Stoke-on-Trent Criminal Lawyer, England


Nicola Jayne Bell

Criminal
Status:  In Good Standing           Licensed:  13 Years

Lee James Yates

Accident & Injury, Criminal, Traffic
Status:  In Good Standing           

Gareth John Wilkinson

Criminal, Dispute Resolution, Sports
Status:  In Good Standing           

David James

Licensing, Criminal
Status:  In Good Standing           

Andrea Theresa Bruce

Merger & Acquisition, Family Medical Leave Act (FMLA), DUI-DWI, Estate Planning
Status:  In Good Standing           

Helene Maillet Vioud

Merger & Acquisition, Family Medical Leave Act (FMLA), DUI-DWI, Estate Planning
Status:  In Good Standing           

Hamish Grant Noble

Criminal
Status:  In Good Standing           

Michael John Kimberley

Criminal
Status:  In Good Standing           

Shaun William Kellett

Criminal
Status:  In Good Standing           

Peter John Howland

Estate, Criminal, Corporate, Securities Fraud
Status:  In Good Standing           

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LEGAL TERMS

FELONY

A serious crime (contrasted with misdemeanors and infractions, less serious crimes), usually punishable by a prison term of more than one year or, in some cases... (more...)
A serious crime (contrasted with misdemeanors and infractions, less serious crimes), usually punishable by a prison term of more than one year or, in some cases, by death. For example, murder, extortion and kidnapping are felonies; a minor fist fight is usually charged as a misdemeanor, and a speeding ticket is generally an infraction.

SENTENCE

Punishment in a criminal case. A sentence can range from a fine and community service to life imprisonment or death. For most crimes, the sentence is chosen by ... (more...)
Punishment in a criminal case. A sentence can range from a fine and community service to life imprisonment or death. For most crimes, the sentence is chosen by the trial judge; the jury chooses the sentence only in a capital case, when it must choose between life in prison without parole and death.

GRAND JURY

In criminal cases, a group that decides whether there is enough evidence to justify an indictment (formal charges) and a trial. A grand jury indictment is the f... (more...)
In criminal cases, a group that decides whether there is enough evidence to justify an indictment (formal charges) and a trial. A grand jury indictment is the first step, after arrest, in any formal prosecution of a felony.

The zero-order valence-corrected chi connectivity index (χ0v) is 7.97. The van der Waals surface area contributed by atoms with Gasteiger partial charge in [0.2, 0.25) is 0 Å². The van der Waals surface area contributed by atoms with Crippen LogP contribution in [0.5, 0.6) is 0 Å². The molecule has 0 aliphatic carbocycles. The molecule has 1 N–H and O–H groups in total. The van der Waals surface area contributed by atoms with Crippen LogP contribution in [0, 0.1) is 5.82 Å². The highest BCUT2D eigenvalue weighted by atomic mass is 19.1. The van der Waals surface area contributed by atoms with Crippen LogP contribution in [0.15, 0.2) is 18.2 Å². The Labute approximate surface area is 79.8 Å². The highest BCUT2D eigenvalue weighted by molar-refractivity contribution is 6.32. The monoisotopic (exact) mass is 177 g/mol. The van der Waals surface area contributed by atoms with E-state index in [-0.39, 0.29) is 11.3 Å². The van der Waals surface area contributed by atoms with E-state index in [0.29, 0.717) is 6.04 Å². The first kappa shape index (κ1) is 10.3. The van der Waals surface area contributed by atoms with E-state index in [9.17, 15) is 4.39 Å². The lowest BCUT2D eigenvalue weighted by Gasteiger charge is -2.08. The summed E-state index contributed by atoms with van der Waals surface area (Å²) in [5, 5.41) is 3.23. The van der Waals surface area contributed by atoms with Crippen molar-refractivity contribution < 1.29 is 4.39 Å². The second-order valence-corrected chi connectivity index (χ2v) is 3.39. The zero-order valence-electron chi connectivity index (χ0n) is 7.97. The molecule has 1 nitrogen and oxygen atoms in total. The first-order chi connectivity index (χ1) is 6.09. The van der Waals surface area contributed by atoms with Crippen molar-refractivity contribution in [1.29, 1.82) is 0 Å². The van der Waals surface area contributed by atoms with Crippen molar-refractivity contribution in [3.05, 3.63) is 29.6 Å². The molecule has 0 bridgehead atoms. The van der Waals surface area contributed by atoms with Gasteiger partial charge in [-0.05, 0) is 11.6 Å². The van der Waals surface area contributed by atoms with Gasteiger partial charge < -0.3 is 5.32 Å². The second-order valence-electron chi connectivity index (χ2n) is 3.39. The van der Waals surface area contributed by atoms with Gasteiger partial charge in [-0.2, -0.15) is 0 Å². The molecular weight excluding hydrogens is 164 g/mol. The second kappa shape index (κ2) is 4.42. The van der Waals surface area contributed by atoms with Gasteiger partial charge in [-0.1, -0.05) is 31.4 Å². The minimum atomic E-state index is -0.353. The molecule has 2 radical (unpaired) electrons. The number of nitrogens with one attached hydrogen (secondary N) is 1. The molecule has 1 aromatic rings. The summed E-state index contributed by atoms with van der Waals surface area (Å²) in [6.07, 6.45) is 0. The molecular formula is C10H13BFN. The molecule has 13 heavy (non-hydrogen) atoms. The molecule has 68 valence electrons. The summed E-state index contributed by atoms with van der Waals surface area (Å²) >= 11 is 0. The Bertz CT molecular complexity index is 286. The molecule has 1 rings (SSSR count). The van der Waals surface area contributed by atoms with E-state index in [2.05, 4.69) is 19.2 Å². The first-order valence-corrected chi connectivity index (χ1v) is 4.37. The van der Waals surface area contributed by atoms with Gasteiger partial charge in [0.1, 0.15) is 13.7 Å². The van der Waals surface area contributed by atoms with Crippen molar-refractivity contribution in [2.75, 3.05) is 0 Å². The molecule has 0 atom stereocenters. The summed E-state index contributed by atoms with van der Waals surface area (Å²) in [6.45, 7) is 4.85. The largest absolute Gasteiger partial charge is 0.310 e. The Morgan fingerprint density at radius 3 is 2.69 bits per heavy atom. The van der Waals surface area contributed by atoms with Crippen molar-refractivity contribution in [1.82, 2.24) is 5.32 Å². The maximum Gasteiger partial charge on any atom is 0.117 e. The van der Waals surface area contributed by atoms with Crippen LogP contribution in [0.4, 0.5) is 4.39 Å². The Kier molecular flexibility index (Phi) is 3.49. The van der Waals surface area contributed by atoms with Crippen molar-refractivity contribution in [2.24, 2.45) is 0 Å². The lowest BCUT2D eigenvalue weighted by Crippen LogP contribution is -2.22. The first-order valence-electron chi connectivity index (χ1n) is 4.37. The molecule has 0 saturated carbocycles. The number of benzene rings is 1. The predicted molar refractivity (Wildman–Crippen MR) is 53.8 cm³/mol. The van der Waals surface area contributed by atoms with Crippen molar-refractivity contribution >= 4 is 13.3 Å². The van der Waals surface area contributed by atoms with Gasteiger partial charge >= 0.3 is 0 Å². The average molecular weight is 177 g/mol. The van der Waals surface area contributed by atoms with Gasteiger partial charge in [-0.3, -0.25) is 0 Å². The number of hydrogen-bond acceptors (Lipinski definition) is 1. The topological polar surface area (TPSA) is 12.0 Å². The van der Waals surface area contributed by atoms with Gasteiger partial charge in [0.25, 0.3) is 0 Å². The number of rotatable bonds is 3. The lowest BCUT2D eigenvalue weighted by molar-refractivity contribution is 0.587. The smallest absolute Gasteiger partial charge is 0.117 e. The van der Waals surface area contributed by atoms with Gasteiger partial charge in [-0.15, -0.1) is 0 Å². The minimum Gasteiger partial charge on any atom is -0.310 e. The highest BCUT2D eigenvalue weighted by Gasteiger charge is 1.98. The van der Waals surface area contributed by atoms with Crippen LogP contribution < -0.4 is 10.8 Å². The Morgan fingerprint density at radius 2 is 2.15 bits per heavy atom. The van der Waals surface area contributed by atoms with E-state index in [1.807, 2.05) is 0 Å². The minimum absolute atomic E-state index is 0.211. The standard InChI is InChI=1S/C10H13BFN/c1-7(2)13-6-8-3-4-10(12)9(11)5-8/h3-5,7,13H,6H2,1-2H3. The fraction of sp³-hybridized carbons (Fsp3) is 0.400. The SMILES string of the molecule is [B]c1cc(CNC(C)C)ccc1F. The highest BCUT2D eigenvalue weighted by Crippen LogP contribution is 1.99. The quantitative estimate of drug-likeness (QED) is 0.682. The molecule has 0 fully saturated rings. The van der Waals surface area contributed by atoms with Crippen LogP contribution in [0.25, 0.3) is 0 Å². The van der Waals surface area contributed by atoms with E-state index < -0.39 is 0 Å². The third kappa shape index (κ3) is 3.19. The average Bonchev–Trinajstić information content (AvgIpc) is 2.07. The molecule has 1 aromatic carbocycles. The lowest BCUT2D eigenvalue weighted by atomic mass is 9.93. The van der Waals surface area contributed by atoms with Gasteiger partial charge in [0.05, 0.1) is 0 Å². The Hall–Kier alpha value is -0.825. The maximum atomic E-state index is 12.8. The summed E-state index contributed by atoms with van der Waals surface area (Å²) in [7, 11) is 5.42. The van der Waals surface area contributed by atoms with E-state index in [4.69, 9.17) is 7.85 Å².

CONVICTION

A finding by a judge or jury that the defendant is guilty of a crime.

CRIMINAL CASE

A lawsuit brought by a prosecutor employed by the federal, state or local government that charges a person with the commission of a crime.

IMPRISON

To put a person in prison or jail or otherwise confine him as punishment for committing a crime.

PLEA BARGAIN

A negotiation between the defense and prosecution (and sometimes the judge) that settles a criminal case. The defendant typically pleads guilty to a lesser crim... (more...)
A negotiation between the defense and prosecution (and sometimes the judge) that settles a criminal case. The defendant typically pleads guilty to a lesser crime (or fewer charges) than originally charged, in exchange for a guaranteed sentence that is shorter than what the defendant could face if convicted at trial. The prosecution gets the certainty of a conviction and a known sentence; the defendant avoids the risk of a higher sentence; and the judge gets to move on to other cases.

MCNAGHTEN RULE

The earliest and most common test for criminal insanity, in which a criminal defendant is judged legally insane only if he could not distinguish right from wron... (more...)
The earliest and most common test for criminal insanity, in which a criminal defendant is judged legally insane only if he could not distinguish right from wrong at the time he committed the crime. For example, a delusional psychotic who believed that his assaultive acts were in response to the will of God would not be criminally responsible for his acts.

EXCLUSIONARY RULE

A rule of evidence that disallows the use of illegally obtained evidence in criminal trials. For example, the exclusionary rule would prevent a prosecutor from ... (more...)
A rule of evidence that disallows the use of illegally obtained evidence in criminal trials. For example, the exclusionary rule would prevent a prosecutor from introducing at trial evidence seized during an illegal search.